Particles are essential for beginners to understand Japanese grammar although their use can sometimes be a bit difficult. One of the easier ones is the particle を.  

What are we verbing? を as a direct topic marker

The を-particle is mostly used to indicate a direct object in Japanese. Therefore, it’s also called the object particle. It comes after the object or thing that is used by the verb. You can often find the direct object by turning the sentence around and putting it in a question. The answer to this question is the direct object. Below is a short example in English

John is eating bread

So what is John eating? The answer is bread of course so the direct object is bread. In Japanese, it works the same but this time this object is followed by a を. The を-particle uses the ‘wo’-hiragana but is pronounced more like ‘o’. Here is its use in some standard sentences.

おちゃ を のみます
I drink tea

おちゃ = Tea
のみます = To drink

テレビ を みます
I watch television

テレビ = Television
みます = To look at, to watch

As you can see, when you eat, drink or watch something, that something is followed by an を-particle. The general rule is: when something is affected or done by a verb, it is followed by the を-particle. 

A lot of verbs combine naturally with the を-particle, like  たべる (To eat), きく (to listen), のむ (to drink), よむ (to read), みる (to look at) and べんきょうする (to study). Here are some examples.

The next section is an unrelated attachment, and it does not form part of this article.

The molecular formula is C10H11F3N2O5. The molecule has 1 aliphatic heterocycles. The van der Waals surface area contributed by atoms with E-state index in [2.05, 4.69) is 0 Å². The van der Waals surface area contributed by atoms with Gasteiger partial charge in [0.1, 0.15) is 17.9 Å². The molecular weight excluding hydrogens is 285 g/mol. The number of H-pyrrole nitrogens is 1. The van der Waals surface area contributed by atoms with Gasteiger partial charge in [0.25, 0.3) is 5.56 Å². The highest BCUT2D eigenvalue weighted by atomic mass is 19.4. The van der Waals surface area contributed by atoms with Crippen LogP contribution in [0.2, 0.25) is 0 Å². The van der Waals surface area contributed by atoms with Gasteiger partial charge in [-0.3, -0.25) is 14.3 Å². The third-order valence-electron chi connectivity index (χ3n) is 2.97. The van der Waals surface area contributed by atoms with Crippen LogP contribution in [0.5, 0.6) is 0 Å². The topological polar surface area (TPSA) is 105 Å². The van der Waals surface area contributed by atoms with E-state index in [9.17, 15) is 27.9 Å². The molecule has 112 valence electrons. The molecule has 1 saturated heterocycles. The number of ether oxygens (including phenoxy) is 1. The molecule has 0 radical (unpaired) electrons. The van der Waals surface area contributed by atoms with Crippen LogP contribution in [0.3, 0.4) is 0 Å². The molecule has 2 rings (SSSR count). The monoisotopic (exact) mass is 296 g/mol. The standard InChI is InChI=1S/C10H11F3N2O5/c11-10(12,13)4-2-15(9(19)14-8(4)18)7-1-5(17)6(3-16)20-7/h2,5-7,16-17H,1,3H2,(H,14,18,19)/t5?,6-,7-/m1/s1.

まいにち すし を たべます
I eat sushi everyday

まいにち = Everyday
すし = Sushi
たべます = To eat

BTS の おんがく を ききます
I listen to music from BTS

おんがく = Music
ききます = To listen

Strong Zero を のみました
I drank Strong Zero

Strong Zero = A popular sugary cocktail
のみました = Past tense of のむ (to drink)

Tolstoy の ほん を よみます
I read a book from Tolstoy

ほん = Book
よみます = To read

きょう は にほんご を べんきょう します
I study Japanese today

きょう = Today
にほんご = Japanese language
べんきょうします = To study

を to indicate where someone is moving

The を-particle is also used to indicate where someone is moving when it is combined with a verb that indicates motion.

So when somebody is swimming in the ocean, climbing a mountain or flying through the air, you use を. Other examples are crossing a street, climbing stairs or running in the park. 

あの ひと は みち を わたります
That person over there crosses the road

あの ひと = That person over there
みち = Road
わたります = To cross over

その ぶた は そら を とびます
That pig flies through the sky

ぶた = Pig
そら = Sky
とびます = To fly

I run in the park

こうえん = Park
はしります = To run


を for the point of departure

を is also used to specify the point of departure. For example this is used when you get off a train or bus.


バス = Bus
おります = to get off (train, bus



So to summarize, the を-particle

  • has the hiragana for ‘wo’, but is pronounced ‘o’
  • is used as a direct object marker (what is the verb influencing?)
  • is used to specify where motion takes place
  • is used to indicate where someone departs